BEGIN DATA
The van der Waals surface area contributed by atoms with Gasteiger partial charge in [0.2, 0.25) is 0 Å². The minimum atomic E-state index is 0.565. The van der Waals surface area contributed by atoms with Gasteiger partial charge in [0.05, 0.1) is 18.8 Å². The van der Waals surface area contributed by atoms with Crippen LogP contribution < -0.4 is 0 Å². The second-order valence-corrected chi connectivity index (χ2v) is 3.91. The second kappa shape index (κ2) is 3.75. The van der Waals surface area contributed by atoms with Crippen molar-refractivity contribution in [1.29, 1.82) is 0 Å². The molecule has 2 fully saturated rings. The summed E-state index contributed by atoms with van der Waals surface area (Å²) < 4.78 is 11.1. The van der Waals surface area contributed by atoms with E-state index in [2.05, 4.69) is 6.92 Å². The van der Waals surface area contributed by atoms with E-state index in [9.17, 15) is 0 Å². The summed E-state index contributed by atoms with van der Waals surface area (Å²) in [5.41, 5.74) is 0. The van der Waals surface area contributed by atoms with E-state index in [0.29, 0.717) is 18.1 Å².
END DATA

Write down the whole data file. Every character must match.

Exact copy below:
The van der Waals surface area contributed by atoms with Gasteiger partial charge in [0.2, 0.25) is 0 Å². The minimum atomic E-state index is 0.565. The van der Waals surface area contributed by atoms with Gasteiger partial charge in [0.05, 0.1) is 18.8 Å². The van der Waals surface area contributed by atoms with Crippen LogP contribution < -0.4 is 0 Å². The second-order valence-corrected chi connectivity index (χ2v) is 3.91. The second kappa shape index (κ2) is 3.75. The van der Waals surface area contributed by atoms with Crippen molar-refractivity contribution in [1.29, 1.82) is 0 Å². The molecule has 2 fully saturated rings. The summed E-state index contributed by atoms with van der Waals surface area (Å²) < 4.78 is 11.1. The van der Waals surface area contributed by atoms with E-state index in [2.05, 4.69) is 6.92 Å². The van der Waals surface area contributed by atoms with E-state index in [9.17, 15) is 0 Å². The summed E-state index contributed by atoms with van der Waals surface area (Å²) in [5.41, 5.74) is 0. The van der Waals surface area contributed by atoms with E-state index in [0.29, 0.717) is 18.1 Å².